Dislike button for facebook? Introducing Reactions…
The world is finally getting a dislike button for facebook. According to Mark Zuckerberg the masses have been clambering for it and he has finally granted everyone – from the millennials to the silver surfers – their wish.
In September, Zuckerberg announced to the world that his minions were working on a dislike button for facebook and that they were very close to shipping a pilot of it.
Zuckerberg said,“Not every moment is a good moment. If you share something that’s sad, like a refugee crisis that touches you or a family member passes away, it may not be comfortable to like that post”… and he also added …“I do think it’s important to give people more options than Liking”
Reactions: A Dislike Button for facebook
Then in October, facebook’s Chief Product Officer, Chris Cox announced the start of that pilot, testing something called Reactions- a more expressive Like button.
The video in Cox’s post shows exactly what Reactions currently looks like. It basically adds six emojis to the Like button, so that the user can quickly express a more appropriate response, rather than just the traditional Like or comment.
Aside from the superficiality of being able to express a range of complex emotions via emojis, it’s marketers throughout the world who will feel the affect most. From the video alone, it’s clear that Reactions is much more than just a dislike button for facebook.
A Quest for Better Data
Zuckerberg claims that the reason a dislike button for facebook is being introduced, is due to public demand. But, it’s also an excellent opportunity for facebook to expand and refine its (already) comprehensive data. This doesn’t just benefit facebook though, in turn, marketers across the world will also reap the rewards.
The reason behind facebook Ads’ success, is arguably due to its data mining and it’s this that has enabled marketers to create successful adverts that have rewarded significant ROI.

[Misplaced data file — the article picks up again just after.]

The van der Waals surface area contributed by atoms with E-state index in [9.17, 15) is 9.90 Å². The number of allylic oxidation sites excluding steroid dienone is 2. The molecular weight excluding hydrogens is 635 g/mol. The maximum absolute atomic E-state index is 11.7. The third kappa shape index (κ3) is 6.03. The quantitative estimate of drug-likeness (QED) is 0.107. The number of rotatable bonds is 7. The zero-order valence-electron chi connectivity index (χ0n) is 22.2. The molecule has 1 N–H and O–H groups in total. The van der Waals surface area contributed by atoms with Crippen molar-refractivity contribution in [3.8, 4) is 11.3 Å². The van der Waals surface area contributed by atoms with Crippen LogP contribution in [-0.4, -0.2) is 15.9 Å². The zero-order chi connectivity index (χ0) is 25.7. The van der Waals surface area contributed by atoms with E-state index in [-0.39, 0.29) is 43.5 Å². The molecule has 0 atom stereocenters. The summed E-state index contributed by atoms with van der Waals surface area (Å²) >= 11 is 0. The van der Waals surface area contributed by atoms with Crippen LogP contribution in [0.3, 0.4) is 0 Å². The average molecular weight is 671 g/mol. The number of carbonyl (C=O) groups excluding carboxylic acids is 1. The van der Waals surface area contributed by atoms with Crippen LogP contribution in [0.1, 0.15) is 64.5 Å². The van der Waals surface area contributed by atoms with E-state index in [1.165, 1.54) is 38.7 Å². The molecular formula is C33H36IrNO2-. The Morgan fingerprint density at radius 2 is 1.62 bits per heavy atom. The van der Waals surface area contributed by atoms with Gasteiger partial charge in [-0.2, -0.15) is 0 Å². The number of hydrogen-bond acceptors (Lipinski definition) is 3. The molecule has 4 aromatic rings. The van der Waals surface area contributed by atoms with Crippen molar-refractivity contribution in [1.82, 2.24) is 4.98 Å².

By refining the Like function so that it incorporates these six emojis, means facebook can create more accurate user profiles and thus, enable marketers to create even more successful ads.
Insights and the Value of Data
The first thing Reactions will affect is your analytics, whether you’re utilising Ads or not. Chris Tosswill referred to this in a post clearly aimed at reassuring marketers in Ireland and Spain, where Reactions is being piloted.
“We see this as an opportunity for businesses and publishers to better understand how people are responding to their content on Facebook. During this test, Page owners will be able to see Reactions to all of their posts on Page insights. Reactions will have the same impact on ad delivery as Likes do.”
It’s that last sentence that bears significance. What facebook are telling us is that for the moment – and in likelihood when they launch globally – Reactions will measure each emoji, as a Like.
Therefore it wouldn’t be surprising to see the Like metric renamed. That way it could break down each of the responses, but all within the parameters of one thing. That would also make sense from a financial stand point, because nobody wants to pay for negative responses. And arguably, this is the main reason why Zuckerberg and co. have not simply opted for a dislike button for facebook.
By introducing these emojis, facebook can further refine the data it collects and just as importantly – in their application – these ‘Reactions’ will have marketable value. Do not forget, facebook is publicly traded and clearly Mark Zuckerberg understands the financial value of your data.
The Newsfeed and Beyond
The real question that Unwritten wants answered is what affect will these emjois have on our digital marketing strategies? We know that during the pilot the use of an emoji will result in what is essentially a Like, but in all likelihood that could change.
What if, instead of unfollowing a page or requesting to see less of something, facebook determines what users are shown, depending upon the emoji that they click? Could clicking the angry emoji on a post, result in the user seeing less of that in their newsfeed? And of course, expressing anger at something could just as conceivably mean expressing solidarity about an atrocity being highlighted in a human rights campaign.
These are just a few questions thrown up by Reactions and we won’t know the answers until it’s rolled-out, most likely next year now. But whatever happens, it will be determined by facebook’s pilot and how Zuckerberg and co. choose to evolve its algorithm.
It’s an exciting time to be working in social media marketing, few of us ever thought we would see a dislike button for facebook, but Reactions is on its way.
As always, the future is unwritten.